She said this is more the case with the older generation accustomed to rules of social etiquette, adding: “Young people are more open and spontaneous in this regard.”

Others did confirm that establishing social relationships with the Swiss is difficult.

READ MORE : ‘Suspicious of the unknown’: Is it difficult to make friends in Switzerland?

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LIVING IN SWITZERLAND

How employees in Switzerland can take more holidays in 2023

If you work in Switzerland, you are entitled to take four weeks for holidays, either at once or in smaller time periods. There, is, however, a way, to extend your time off — if you plan ahead.

How employees in Switzerland can take more holidays in 2023

Four weeks (20 days) is the strict legal minimum for people working 41 hours per week, which counts as a full-time position.

However, many companies offer their employees more than the legal minimum; the exact number of days or weeks is outlined in an employment contract.

For part-time work, the four-week period is pro-rated according to the number of hours an employee works each week.

However, there is an astute way of extending your vacation time without taking off too many additional work days. This is how.

The “bridges”

As Christmas Day (December 25th) and New Year Day (January 1st) are public holidays, some businesses close down during the entire period between the two holidays, giving their employees the days between the two dates as holiday time (in addition to the statutory four weeks).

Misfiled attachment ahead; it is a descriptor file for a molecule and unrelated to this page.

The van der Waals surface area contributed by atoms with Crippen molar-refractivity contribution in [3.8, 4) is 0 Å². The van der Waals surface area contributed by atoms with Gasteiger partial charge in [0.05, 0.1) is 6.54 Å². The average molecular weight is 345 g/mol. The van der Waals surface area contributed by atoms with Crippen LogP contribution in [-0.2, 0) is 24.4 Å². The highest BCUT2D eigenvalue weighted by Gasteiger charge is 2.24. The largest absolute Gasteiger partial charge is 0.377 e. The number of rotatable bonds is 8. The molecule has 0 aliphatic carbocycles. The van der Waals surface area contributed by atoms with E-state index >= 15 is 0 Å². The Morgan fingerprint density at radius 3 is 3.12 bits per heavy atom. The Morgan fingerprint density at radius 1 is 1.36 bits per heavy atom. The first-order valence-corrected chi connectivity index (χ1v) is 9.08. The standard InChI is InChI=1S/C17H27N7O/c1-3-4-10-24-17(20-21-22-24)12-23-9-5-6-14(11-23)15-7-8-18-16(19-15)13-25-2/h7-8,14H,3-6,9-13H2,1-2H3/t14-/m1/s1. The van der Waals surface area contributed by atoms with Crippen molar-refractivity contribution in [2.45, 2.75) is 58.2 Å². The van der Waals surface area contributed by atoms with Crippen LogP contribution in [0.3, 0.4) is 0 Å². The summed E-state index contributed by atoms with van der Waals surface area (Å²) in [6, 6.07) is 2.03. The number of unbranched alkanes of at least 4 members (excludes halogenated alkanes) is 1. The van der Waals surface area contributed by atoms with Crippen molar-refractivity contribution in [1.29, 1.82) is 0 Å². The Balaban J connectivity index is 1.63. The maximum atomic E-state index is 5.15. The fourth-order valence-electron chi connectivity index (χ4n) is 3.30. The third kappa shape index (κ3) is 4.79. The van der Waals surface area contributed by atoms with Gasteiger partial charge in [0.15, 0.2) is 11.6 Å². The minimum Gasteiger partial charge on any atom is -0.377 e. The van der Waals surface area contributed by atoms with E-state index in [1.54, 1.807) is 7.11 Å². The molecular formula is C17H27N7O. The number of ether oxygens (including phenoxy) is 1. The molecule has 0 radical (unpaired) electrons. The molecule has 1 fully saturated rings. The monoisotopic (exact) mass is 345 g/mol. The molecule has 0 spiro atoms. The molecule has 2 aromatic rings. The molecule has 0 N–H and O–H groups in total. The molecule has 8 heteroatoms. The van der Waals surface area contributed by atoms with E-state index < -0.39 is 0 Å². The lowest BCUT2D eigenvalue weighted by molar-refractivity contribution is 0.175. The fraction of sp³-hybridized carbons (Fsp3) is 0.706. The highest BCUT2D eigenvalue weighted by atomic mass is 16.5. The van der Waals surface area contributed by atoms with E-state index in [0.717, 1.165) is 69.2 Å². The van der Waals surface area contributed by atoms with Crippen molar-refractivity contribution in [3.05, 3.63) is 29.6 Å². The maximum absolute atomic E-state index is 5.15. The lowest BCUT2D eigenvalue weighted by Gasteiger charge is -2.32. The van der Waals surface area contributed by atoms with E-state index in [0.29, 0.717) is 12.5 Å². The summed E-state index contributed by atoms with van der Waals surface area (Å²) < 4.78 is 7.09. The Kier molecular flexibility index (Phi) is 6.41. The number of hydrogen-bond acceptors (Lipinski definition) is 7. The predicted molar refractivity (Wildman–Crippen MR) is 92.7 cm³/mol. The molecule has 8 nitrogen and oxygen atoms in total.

This year, however, both Christmas and New Year fall on a Sunday, so you don’t really gain anything. However, if they fall on, say, Friday or Monday, then in the very least you get a nice long weekend.

There is a movement among Swiss labour unions to provide a compensation day if a public holiday falls on the weekend, as it does this year, but so far there has not been any response from the employers’ associations.

READ MORE: Swiss politicians call for ‘lost’ public holidays to be replaced

Another longish “time off” period is around Easter: Good Friday (April 7th in 2023)  is a public holiday nearly everywhere in Switzerland, except in Ticino and Valais, as is Easter Monday (April 10th), with the exception of Neuchâtel, Solothurn, Valais and Zug.

So if you live anywhere in the country except those cantons, you can take the Thursday before and Tuesday after Easter as two “holiday” days and enjoy an almost week-long vacation which will “cost” you only two days from your 20-day yearly allowance.

You can do the same with other public holidays — for instance, next Ascension Day in on Thursday, May 18th, but many companies don’t work on Friday, making it a four-day weekend.

Again, if you take at least another day off either before or after — that is, Wednesday May 17th or Monday May 19th, you will have a five-day holiday for the price of one day from your yearly allowance.

So far, with the above combinations, you have lost three days out of 20, but have gained six and five days of holidays, respectively.

You can also do the same around other public holidays as well, either national ones or those specific to your cantons.

Why do the Swiss have so little time off anyway?

Many other European countries give their workers longer vacations — in France and Austria, for instance, employees are entitled to five weeks.

But the Swiss themselves are to blame for their briefer leave: in a 2012 referendum, 67 percent of the country’s voters rejected (yes, rejected) the proposal to extend the mandatory leave to six weeks.

They did so because they believed longer holidays would cost the economy billions of francs each year, and the money-conscious Swiss just couldn’t allow that.

As the media reported at the time, the outcome showed that Swiss voters had realised “something which sounds nice at first, on closer look brings many disadvantages” and that “citizens have kept a sense of reality.”

READ MORE : Everything you need to know about annual leave in Switzerland